The sport Senator John McCain once described as "human cockfighting" is on the verge of making it into the mainstream.
It is hard to believe that mixed martial arts (MMA) is one of the fastest growing sports in the U.S., considering that just a few years ago it nearly evaporated as a spectator sport. The flagship MMA operation in the U.S., the Ultimate Fighting Championship (UFC), saw a lot of pay-per-view success in the early 1990s. However, the UFC received a lashing in the media due to the perceived brutality of the "no holds barred" events. Following outcries by McCain and the American public, UFC was yanked from the major pay-per-view services in 1997, and had sanctioning issues throughout the U.S, confining its events to the Southern U.S. or internationally. Even when the New Jersey State Athletic Control Board began sanctioning MMA events in 2000 (with Las Vegas joining them the following year), the sport as a whole remained mostly under the radar, surviving without any mainstream media coverage and depending on a small group of loyal fans, interacting mostly through the internet to keep the sport alive.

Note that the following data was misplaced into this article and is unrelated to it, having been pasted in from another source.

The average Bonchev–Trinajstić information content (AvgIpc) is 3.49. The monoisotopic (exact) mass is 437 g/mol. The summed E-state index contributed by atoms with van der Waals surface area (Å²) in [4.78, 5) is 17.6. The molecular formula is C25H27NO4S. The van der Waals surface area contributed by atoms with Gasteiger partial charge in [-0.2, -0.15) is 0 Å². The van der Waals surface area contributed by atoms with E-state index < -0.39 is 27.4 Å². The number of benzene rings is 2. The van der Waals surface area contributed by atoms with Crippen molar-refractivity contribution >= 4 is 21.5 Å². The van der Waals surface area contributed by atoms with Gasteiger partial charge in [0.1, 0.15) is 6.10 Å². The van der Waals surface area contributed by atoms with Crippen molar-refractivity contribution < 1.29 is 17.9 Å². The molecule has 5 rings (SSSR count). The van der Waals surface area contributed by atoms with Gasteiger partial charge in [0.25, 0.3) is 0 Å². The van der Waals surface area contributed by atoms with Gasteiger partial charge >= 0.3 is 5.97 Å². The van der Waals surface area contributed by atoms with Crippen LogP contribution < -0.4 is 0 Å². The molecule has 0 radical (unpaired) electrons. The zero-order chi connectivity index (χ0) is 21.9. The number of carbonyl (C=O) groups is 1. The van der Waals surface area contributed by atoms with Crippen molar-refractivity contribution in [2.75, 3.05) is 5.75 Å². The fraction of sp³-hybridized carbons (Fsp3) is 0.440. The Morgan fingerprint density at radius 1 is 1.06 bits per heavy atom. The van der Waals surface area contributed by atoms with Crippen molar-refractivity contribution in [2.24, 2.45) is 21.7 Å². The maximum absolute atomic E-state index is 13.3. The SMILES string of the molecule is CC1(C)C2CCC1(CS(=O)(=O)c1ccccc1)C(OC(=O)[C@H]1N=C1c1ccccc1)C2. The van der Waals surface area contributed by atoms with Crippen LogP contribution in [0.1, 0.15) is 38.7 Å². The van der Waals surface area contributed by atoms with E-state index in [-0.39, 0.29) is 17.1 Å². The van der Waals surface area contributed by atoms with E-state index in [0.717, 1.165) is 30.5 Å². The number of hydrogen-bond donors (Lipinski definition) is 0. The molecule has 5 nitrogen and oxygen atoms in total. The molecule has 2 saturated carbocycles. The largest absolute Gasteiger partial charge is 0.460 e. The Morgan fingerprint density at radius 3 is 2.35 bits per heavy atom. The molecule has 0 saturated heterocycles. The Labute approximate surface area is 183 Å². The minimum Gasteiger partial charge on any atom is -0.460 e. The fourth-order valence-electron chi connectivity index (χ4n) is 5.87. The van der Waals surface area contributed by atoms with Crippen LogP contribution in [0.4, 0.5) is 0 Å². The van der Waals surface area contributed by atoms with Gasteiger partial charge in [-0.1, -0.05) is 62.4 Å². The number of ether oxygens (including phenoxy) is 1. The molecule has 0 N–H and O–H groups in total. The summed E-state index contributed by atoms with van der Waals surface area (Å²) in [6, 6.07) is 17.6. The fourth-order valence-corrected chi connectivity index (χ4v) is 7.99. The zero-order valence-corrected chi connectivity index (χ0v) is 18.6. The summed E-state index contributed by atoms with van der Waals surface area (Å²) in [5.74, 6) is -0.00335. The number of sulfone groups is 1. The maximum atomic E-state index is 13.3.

Then came Spike TV.
"The Ultimate Fighter", a reality show that followed upcoming MMA fighters, debuted on Spike TV in 2005. The finale was the first live, non-pay-per-view broadcast of a UFC event. It also turned into one of the most memorable UFC events of all time, as Stephan Bonnar and Forrest Griffin battled to a decision in the Light Heavyweight Championship. About 2 million households watched this live event on Spike TV, although it received practically no coverage by major media outlets, even after the event.
Once MMA was given a foothold on television, the genie was out of the bottle. "The Ultimate Fighter", with four seasons aired to date, continues to be a large draw for Spike TV. MMA events routinely outdraw NBA, NHL, and college basketball broadcasts in their timeslot. It has quietly become the American sports fan's guilty pleasure.